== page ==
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Haunting, engrossing, mysterious — the one thing that director Mathieu Amalric’s melancholy drama Hold Me Tight never is, is predictable. It will keep you guessing and hypothesizing until its final scenes. And thanks to Vicky Krieps’ magnetic performance as Clarisse, a conflicted French wife and mother who abruptly leaves her family early one morning (or does she?), it offers a poignant meditation on the nature of memory and loss, identity and purpose.

Clarisse lives with her husband, Marc (Arieh Worthalter), and their children, Lucie (played by Anne-Sophie Bowen-Chatet and Juliette Benveniste at different ages) and Paul (Sacha Ardilly and Aurèle Grzesik), in a comfortably eclectic home that seems warm and welcoming. So why, then, does Clarisse pack a bag and bolt, hitting the road in her old car and — apparently — setting out to start a new life on her own? Do Marc and the children know where she is? Did they embark on their own adventure? Why does Clarisse sift through photos of her family like they’re part of a memory-matching game?

For much of its running time, Hold Me Tight — which was adapted from an unproduced play by Claudine Galea — has many more questions than it does answers. The story isn’t told in a linear way, and it’s often unclear what’s reality and what’s part of Clarisse’s imagination (or memory). But that confusion is exactly the point. As the “real” story gradually does come into focus, you realize that Amalric, Krieps, and the rest of the cast are working to show how devastating and disorienting it can be to be plagued by doubt, regret, and wishful thinking.

The movie is beautifully acted and confidently filmed, with impressive cinematography by Christophe Beaucarne. While Krieps is the movie’s center, the rest of the ensemble is also skilled, especially Worthalter as a father unexpectedly navigating life as a solo parent and Benveniste as a teenage Lucie, whose anger and sorrow fuel her talent as a pianist but also threaten to get in the way of her realizing her dreams. Then again, perhaps that’s just Clarisse projecting her own feelings; with a film as deliberately open to interpretation as Hold Me Tight is, it’s hard to tell for sure. And that’s what makes the film so powerful. — Betsy Bozdech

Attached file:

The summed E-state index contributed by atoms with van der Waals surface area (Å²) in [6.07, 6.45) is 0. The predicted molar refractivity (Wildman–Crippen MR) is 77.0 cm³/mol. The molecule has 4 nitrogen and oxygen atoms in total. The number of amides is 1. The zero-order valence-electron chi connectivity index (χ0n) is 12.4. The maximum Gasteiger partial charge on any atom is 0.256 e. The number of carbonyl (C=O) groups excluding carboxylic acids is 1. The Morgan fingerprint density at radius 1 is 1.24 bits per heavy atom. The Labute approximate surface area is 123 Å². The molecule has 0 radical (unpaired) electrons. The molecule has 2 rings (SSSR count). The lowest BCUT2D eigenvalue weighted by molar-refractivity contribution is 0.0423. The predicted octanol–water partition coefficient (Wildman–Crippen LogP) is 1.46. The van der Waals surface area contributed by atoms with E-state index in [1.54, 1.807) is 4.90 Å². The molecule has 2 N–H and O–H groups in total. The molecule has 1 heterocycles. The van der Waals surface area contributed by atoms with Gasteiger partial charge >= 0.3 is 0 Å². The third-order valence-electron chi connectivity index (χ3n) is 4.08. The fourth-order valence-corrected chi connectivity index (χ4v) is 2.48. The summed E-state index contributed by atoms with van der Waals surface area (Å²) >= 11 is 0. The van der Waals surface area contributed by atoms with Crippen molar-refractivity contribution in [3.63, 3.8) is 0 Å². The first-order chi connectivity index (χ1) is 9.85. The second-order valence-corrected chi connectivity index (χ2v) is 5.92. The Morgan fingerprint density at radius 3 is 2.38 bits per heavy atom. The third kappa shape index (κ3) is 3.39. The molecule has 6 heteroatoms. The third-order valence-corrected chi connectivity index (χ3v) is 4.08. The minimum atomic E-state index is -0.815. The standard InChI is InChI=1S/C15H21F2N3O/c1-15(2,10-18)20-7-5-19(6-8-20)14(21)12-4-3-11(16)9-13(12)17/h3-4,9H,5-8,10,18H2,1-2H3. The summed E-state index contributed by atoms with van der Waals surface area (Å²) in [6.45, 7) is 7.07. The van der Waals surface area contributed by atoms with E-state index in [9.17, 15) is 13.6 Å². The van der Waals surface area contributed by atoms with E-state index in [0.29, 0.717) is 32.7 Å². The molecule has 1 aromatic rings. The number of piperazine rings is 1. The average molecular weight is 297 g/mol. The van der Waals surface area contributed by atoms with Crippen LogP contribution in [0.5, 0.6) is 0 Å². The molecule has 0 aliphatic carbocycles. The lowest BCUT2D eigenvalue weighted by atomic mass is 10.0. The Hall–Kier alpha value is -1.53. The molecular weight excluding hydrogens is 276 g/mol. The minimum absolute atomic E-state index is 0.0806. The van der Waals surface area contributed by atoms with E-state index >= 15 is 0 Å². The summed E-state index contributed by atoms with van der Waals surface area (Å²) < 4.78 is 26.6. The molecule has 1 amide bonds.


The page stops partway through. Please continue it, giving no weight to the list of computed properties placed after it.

Team #MOTW’s comments:

Loren King French actor turned director Mathieu Amalric makes a bold but ultimately compelling creative choice to portray a woman’s unimaginable grief by layering timelines and mixing up points of view. The deeply interior approach is given expression by the ever-amazing Vicky Krieps as Clarisse. Krieps holds the screen from the first scenes of her leaving her house at dawn while her two kids and husband are sleeping. The film cuts between what seems to be the present, with an obviously distraught Clarisse on the road in a classic car, listening to her daughter’s piano playing on cassette, and drinking alone in a mountainside bar with past events: meeting her future husband Marc (Arieh Worthalter) in a dance club; playing with her son and daughter. There are haunting images — a lone hobby horse; a stack of Polaroid snaps — that hint at something too big in Clarisse’s shattered world to depict in linear fashion. Gradually, the source of Clarisse’s erratic behavior comes into focus which culminates in a heart wrenching scene. The film, anchored by Krieps, delivers a modulated, finely etched portrait of grief and loss.

Pam Grady: In Mathieu Almaric’s enigmatic melodrama, a woman walks out her door one day, turning her back on her husband and children. At least, that is the way it appears initially, an odd choice for Clarisse (Alice Krieps), a woman who clearly adores her family. But as she imagines their life without her, even foreseeing futures for her daughter and son as they reach adolescence and her husband Marc (Arieh Worthalter) raising them without their mother (and never replacing her with a new partner), it becomes clear this is no “she’s leaving home” situation. Almaric and cowriter Claudine Galea lay out clues, bread crumbs for the viewers to follow in a film that is, at its heart, the portrait of a woman’s devotion to those she holds dearest.